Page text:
Enteromorpha spp. on freshwater-influenced and/or unstable upper eulittoral rock

19-07-2004
Researched byDr Heidi Tillin & Georgina Budd Refereed byThis information is not refereed.
EUNIS CodeA1.451 EUNIS NameEnteromorpha spp. on freshwater-influenced and/or unstable upper eulittoral rock

Summary

UK and Ireland classification

EUNIS 2008A1.451Enteromorpha spp. on freshwater-influenced and/or unstable upper eulittoral rock
EUNIS 2006A1.451Enteromorpha spp. on freshwater-influenced and/or unstable upper eulittoral rock
JNCC 2004LR.FLR.Eph.EntEnteromorpha spp. on freshwater-influenced and/or unstable upper eulittoral rock
1997 BiotopeLR.MLR.Eph.EntEnteromorpha spp. on freshwater-influenced or unstable upper eulittoral rock

Description

Upper shore hard substratum that is relatively unstable (e.g. soft rock) or subject to considerable freshwater runoff is typically very species poor and characterised by a dense mat of Enteromorpha spp., though Ulva lactuca can occur as well. It occurs in a wider zone spanning from the supralittoral down to the upper eulittoral, across a wide range of wave exposures range. This biotope is generally devoid of fauna, except for occasional limpets Patella vulgata, winkles Littorina littorea or Littorina saxatilis and barnacles Semibalanus balanoides (Connor et al., 2004; JNCC).

Recorded distribution in Britain and Ireland

The biotope may be found especially in the inlets of S.W and S.E Britain and on chalk coasts, and elsewhere in the British Isles where the substratum is relatively soft and/or prone to physical disturbance and freshwater runoff.

Depth range

Upper shore

Additional information

The biotope is characterized by seaweeds and is generally devoid of fauna, except for the occasional limpet, Patella vulgata, winkles, Littorina littorea, Littorina saxatilis and barnacles Semibalanus balanoides.

Listed By

Further information sources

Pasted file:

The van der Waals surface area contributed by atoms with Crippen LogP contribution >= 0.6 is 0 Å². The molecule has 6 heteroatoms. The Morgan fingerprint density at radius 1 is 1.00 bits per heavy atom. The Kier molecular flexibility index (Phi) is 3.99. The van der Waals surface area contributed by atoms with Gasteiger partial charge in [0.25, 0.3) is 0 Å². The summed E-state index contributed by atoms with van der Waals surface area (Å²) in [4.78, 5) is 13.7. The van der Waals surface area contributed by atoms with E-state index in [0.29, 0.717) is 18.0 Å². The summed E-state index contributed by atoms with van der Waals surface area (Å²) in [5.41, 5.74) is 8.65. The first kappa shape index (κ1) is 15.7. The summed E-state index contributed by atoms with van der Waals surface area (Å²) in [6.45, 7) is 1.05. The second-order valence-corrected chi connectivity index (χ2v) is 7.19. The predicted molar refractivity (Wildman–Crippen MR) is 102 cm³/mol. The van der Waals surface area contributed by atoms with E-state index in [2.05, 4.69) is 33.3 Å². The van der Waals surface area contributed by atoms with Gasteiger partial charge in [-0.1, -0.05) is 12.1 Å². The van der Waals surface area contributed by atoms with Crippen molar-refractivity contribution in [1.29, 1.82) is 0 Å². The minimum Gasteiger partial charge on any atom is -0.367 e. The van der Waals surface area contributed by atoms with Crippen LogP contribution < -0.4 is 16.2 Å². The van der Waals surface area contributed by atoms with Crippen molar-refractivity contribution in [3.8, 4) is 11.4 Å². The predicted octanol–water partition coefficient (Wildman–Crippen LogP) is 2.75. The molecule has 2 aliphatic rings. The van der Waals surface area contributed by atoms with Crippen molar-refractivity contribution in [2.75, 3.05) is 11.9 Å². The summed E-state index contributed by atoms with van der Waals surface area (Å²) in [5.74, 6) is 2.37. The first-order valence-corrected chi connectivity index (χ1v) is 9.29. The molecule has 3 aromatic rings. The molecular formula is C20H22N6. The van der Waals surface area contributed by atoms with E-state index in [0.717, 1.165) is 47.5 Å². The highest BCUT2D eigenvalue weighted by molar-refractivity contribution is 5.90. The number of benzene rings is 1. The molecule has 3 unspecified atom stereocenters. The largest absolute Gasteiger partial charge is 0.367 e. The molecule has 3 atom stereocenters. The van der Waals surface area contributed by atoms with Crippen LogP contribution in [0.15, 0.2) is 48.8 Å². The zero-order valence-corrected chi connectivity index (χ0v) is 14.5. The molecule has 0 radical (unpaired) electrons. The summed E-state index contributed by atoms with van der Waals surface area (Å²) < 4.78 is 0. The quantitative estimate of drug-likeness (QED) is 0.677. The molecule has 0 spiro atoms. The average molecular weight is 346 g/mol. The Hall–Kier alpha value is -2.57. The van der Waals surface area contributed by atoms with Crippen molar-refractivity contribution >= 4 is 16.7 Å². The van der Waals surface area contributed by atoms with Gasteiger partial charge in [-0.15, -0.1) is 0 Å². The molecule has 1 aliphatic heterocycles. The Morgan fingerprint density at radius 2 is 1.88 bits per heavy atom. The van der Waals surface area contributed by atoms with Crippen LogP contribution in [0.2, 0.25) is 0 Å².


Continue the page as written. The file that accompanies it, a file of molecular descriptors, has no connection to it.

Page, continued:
Search on:

JNCC

Habitat review

Ecology

Ecological and functional relationships

The community predominantly consists of algae which cover the rock surface and creates a patchy canopy. In doing so, the algae provides an amenable habitat in an otherwise hostile environment, exploitable on a temporary basis by other species. For instance, Ulva intestinalis provides shelter for the orange harpacticoid copepod, Tigriopus brevicornis, and the chironomid larva of Halocladius fucicola (McAllen, 1999). The copepod and chironomid species utilize the hollow thalli of Ulva intestinalis as a moist refuge from desiccation when rockpools completely dry. Several hundred individuals of Tigriopus brevicornis have been observed in a single thallus of Ulva intestinalis (McAllen, 1999). The occasional grazing gastropods that survive in this biotope no doubt graze Ulva.

Seasonal and longer term change

  • During the winter, elevated levels of freshwater runoff would be expected owing to seasonal rainfall. Also, winter storm action may disturb the relatively soft substratum of chalk and firm mud, or boulders may be overturned.
  • Seasonal fluctuation in the abundance of Ulva spp. Would therefore be expected with the biotope thriving in winter months. Porphyra also tends to be regarded as a winter seaweed, abundant from late autumn to the succeeding spring, owing to the fact that the blade shaped fronds of the gametophyte develop in early autumn, whilst the microscopic filamentous stages of the spring and summer are less apparent (see recruitment process, below).

Habitat structure and complexity

Habitat complexity in this biotope is relatively limited in comparison to other biotopes. The upper shore substrata, consisting of chalk, firm mud, bedrock or boulders, will probably offer a variety of surfaces for colonization, whilst the patchy covering of ephemeral algae provides a refuge for faunal species and an additional substratum for colonization. However, species diversity in this biotope is poor owing to disturbance and changes in the prevailing environmental factors, e.g. desiccation, salinity and temperature. Only species able to tolerate changes/disturbance or those able to seek refuge will thrive.

Productivity

The biotope is characterized by primary producers. Rocky shore communities are highly productive and are an important source of food and nutrients for neighbouring terrestrial and marine ecosystems (Hill et al., 1998). Macroalgae exude considerable amounts of dissolved organic carbon which is taken up readily by bacteria and may even be taken up directly by some larger invertebrates. Dissolved organic carbon, algal fragments and microbial film organisms are continually removed by the sea. This may enter the food chain of local, subtidal ecosystems, or be exported further offshore. Rocky shores make a contribution to the food of many marine species through the production of planktonic larvae and propagules which contribute to pelagic food chains.